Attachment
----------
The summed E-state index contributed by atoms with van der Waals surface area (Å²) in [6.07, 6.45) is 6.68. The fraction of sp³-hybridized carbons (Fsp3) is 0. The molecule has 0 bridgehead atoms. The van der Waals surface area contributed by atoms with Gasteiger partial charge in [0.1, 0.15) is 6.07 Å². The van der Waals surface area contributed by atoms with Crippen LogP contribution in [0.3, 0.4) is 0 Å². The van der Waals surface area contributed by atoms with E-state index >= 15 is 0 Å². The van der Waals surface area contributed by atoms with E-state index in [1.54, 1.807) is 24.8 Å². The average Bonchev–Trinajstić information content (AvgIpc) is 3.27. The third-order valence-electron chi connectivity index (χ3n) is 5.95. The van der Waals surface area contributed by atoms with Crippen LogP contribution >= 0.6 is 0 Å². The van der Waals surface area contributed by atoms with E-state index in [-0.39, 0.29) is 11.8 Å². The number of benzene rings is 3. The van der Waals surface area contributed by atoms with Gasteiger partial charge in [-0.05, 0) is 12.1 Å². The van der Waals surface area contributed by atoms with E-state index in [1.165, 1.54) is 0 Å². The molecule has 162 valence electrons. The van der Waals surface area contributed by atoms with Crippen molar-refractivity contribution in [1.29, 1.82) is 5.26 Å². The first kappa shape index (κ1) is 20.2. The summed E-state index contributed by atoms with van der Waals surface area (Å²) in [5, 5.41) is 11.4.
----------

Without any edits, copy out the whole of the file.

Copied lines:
The summed E-state index contributed by atoms with van der Waals surface area (Å²) in [6.07, 6.45) is 6.68. The fraction of sp³-hybridized carbons (Fsp3) is 0. The molecule has 0 bridgehead atoms. The van der Waals surface area contributed by atoms with Gasteiger partial charge in [0.1, 0.15) is 6.07 Å². The van der Waals surface area contributed by atoms with Crippen LogP contribution in [0.3, 0.4) is 0 Å². The van der Waals surface area contributed by atoms with E-state index >= 15 is 0 Å². The van der Waals surface area contributed by atoms with E-state index in [1.54, 1.807) is 24.8 Å². The average Bonchev–Trinajstić information content (AvgIpc) is 3.27. The third-order valence-electron chi connectivity index (χ3n) is 5.95. The van der Waals surface area contributed by atoms with Crippen LogP contribution >= 0.6 is 0 Å². The van der Waals surface area contributed by atoms with E-state index in [-0.39, 0.29) is 11.8 Å². The number of benzene rings is 3. The van der Waals surface area contributed by atoms with Gasteiger partial charge in [-0.05, 0) is 12.1 Å². The van der Waals surface area contributed by atoms with E-state index in [1.165, 1.54) is 0 Å². The molecule has 162 valence electrons. The van der Waals surface area contributed by atoms with Crippen molar-refractivity contribution in [1.29, 1.82) is 5.26 Å². The first kappa shape index (κ1) is 20.2. The summed E-state index contributed by atoms with van der Waals surface area (Å²) in [5, 5.41) is 11.4.